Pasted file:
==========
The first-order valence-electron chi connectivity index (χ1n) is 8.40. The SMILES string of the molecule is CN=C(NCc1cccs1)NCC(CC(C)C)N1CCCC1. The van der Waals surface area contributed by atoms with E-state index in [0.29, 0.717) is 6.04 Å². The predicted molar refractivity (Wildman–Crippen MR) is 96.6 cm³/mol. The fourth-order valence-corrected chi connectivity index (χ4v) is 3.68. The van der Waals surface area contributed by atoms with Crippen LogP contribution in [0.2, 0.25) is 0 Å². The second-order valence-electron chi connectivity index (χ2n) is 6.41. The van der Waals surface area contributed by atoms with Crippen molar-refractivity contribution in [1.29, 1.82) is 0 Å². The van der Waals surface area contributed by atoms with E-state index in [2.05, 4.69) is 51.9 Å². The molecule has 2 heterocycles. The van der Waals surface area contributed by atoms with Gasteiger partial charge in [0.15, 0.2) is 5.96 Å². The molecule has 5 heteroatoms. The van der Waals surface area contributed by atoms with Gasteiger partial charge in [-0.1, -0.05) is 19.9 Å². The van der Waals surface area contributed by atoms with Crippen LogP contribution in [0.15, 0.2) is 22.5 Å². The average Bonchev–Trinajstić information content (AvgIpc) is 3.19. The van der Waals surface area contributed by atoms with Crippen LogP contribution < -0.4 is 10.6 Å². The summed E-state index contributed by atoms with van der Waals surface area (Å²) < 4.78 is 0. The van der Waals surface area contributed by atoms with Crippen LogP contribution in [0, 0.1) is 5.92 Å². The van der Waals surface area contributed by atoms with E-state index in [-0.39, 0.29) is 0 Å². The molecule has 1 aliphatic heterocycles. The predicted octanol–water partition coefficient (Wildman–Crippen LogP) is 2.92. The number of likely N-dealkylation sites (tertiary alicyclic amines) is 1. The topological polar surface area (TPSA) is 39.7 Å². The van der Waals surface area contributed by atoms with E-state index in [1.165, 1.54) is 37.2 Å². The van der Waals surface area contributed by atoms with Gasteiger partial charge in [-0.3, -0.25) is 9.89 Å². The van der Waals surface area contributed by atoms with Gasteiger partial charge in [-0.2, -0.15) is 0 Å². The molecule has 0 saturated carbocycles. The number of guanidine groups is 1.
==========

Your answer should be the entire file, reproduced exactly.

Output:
The first-order valence-electron chi connectivity index (χ1n) is 8.40. The SMILES string of the molecule is CN=C(NCc1cccs1)NCC(CC(C)C)N1CCCC1. The van der Waals surface area contributed by atoms with E-state index in [0.29, 0.717) is 6.04 Å². The predicted molar refractivity (Wildman–Crippen MR) is 96.6 cm³/mol. The fourth-order valence-corrected chi connectivity index (χ4v) is 3.68. The van der Waals surface area contributed by atoms with Crippen LogP contribution in [0.2, 0.25) is 0 Å². The second-order valence-electron chi connectivity index (χ2n) is 6.41. The van der Waals surface area contributed by atoms with Crippen molar-refractivity contribution in [1.29, 1.82) is 0 Å². The van der Waals surface area contributed by atoms with E-state index in [2.05, 4.69) is 51.9 Å². The molecule has 2 heterocycles. The van der Waals surface area contributed by atoms with Gasteiger partial charge in [0.15, 0.2) is 5.96 Å². The molecule has 5 heteroatoms. The van der Waals surface area contributed by atoms with Gasteiger partial charge in [-0.1, -0.05) is 19.9 Å². The van der Waals surface area contributed by atoms with Crippen LogP contribution in [0.15, 0.2) is 22.5 Å². The average Bonchev–Trinajstić information content (AvgIpc) is 3.19. The van der Waals surface area contributed by atoms with Crippen LogP contribution < -0.4 is 10.6 Å². The summed E-state index contributed by atoms with van der Waals surface area (Å²) < 4.78 is 0. The van der Waals surface area contributed by atoms with Crippen LogP contribution in [0, 0.1) is 5.92 Å². The van der Waals surface area contributed by atoms with E-state index in [-0.39, 0.29) is 0 Å². The molecule has 1 aliphatic heterocycles. The predicted octanol–water partition coefficient (Wildman–Crippen LogP) is 2.92. The number of likely N-dealkylation sites (tertiary alicyclic amines) is 1. The topological polar surface area (TPSA) is 39.7 Å². The van der Waals surface area contributed by atoms with E-state index in [1.165, 1.54) is 37.2 Å². The van der Waals surface area contributed by atoms with Gasteiger partial charge in [-0.3, -0.25) is 9.89 Å². The van der Waals surface area contributed by atoms with Gasteiger partial charge in [-0.2, -0.15) is 0 Å². The molecule has 0 saturated carbocycles. The number of guanidine groups is 1.